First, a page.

Volume 74, Number 16 | August 18 - 24 , 2004

Letters to the editor

West Side plans’ flaws exposed

To The Editor:
In a famous, masterful photograph, Marilyn Monroe is captured standing on a subway grating in a way that leaves no one looking to see if her toenails were well manicured.

In a similar vein, on Aug. 3, at Community Board 4, City Hall presented all its grand ideas for the public to underwrite the spectacular development of West Chelsea and Clinton, and continued distracting from its plans’ lack of any meaningful foundation.

Fancy buildings. Exciting promises. A new subway. A stadium. Even the Olympics. But at no point did the city or state deal openly with the seriousness and scope of this land-rush development. Instead, it took the National Resources Defense Council and other respected organizations to demonstrate a total lack of critical thinking and to highlight grave deficiencies in the city’s proposal.

Little was discussed about how our municipal services — at least, police, sanitation and fire — have been severely cut over the past three years. Nothing was discussed regarding whether there was any hope on the horizon to ever restore these departments to a necessary and stable level.

This mayor’s plan, with this governor’s support, for the public to underwrite the development depends upon resources and services that simply do not exist any longer. As it is currently constituted, the foundation for this grand scheme is sand and water, not schist and granite. Just consider two of the dysfunctional entities upon which the mayor’s plans depend so greatly: Con Edison and the M.T.A. — agencies that function with state and city sanction.

The mayor claims Con Edison will serve the West Side development, while at the same time Con Ed requires a year to fix a broken Manhattan streetlight after it is first reported. And the mayor is directing the M.T.A. to build a whole new expensive subway line extension at the same time that the M.T.A. is increasing fares after already recently increasing them 33 percent.

The recent community board hearing demonstrated again that the mayor and governor, etc., are distracting the taxpaying public from the hard facts and cold realities of this development plan. As the announcement in the subways wisely warns us: “Watch out for pickpockets!”

Ross M. Horowitz
Horowitz is a member of the 200 Block West 15th Street Block Association

Boards and conflict of interest

To The Editor:
Re “Sees glass as half full at C.B. 2” (letter, by Lois Rakoff, Aug. 11):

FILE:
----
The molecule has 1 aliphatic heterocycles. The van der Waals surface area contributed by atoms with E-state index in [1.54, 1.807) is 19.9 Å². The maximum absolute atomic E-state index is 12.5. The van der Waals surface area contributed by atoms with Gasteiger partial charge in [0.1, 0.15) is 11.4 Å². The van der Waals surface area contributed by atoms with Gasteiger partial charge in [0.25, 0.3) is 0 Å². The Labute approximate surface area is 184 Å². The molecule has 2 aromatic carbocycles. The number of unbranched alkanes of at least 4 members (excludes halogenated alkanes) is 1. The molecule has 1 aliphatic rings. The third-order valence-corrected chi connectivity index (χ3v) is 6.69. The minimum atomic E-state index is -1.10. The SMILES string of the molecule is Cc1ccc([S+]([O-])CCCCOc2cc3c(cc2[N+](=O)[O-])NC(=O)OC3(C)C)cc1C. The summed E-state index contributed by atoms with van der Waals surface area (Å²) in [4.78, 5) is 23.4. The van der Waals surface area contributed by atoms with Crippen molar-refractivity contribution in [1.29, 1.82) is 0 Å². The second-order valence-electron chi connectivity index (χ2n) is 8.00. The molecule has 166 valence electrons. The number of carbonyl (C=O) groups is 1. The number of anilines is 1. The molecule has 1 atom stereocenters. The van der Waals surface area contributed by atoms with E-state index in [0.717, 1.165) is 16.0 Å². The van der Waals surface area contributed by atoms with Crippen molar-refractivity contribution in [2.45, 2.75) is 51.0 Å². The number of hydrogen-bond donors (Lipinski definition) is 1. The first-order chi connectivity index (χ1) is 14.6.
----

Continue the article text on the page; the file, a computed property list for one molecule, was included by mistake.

Lois Rakoff’s letter defending community board appointments is as predictable as it is wrongheaded from her apologist vantage point as a community board public member. Her letter reads like propaganda from the sleazy New York Nightlife Association. The fact that such a public relations vehicle needs to exist and that community board members have to provide rationalizations for the bad actors, really speaks volumes. One would think we are all imagining a problem.

Ms. Rakoff should understand a basic tenet of conflicts. It is not the point that nightclub operators who are board members have an insight and can be tougher on their own. More important is the potential for lobbying abuse such relationships engender. While operators may have insight, the likelihood for abuse as a result of that insight increases exponentially. These people know how to manipulate for their purposes. NYNA (which has community board members) drum beating for bar owners to pay off-duty cops to police their businesses is a prime example. In Ms. Rakoff’s world, all is well. In the real world, that is conflict of interest begetting more conflict of interest.

Rakoff also asserts that it is not just the borough president but also councilmembers who have responsibility for appointments. Fair enough, but the buck stops somewhere, does it not? Furthermore, an incessant scapegoat named by community board apologists and NYNA is the atrocious State Liquor Authority. Again, a fair point, except that does not excuse or entitle these board members or NYNA to wash their hands of the problems in which they are complicit. It’s more likely that if the S.L.A. ever got off its hands we would see much more lobbying against what would then be labeled an anti-nightlife stance.

Rakoff continues that there is a lack of understanding about how the community boards work. That is true, otherwise there would be a much larger outcry about a system rife with conflicts.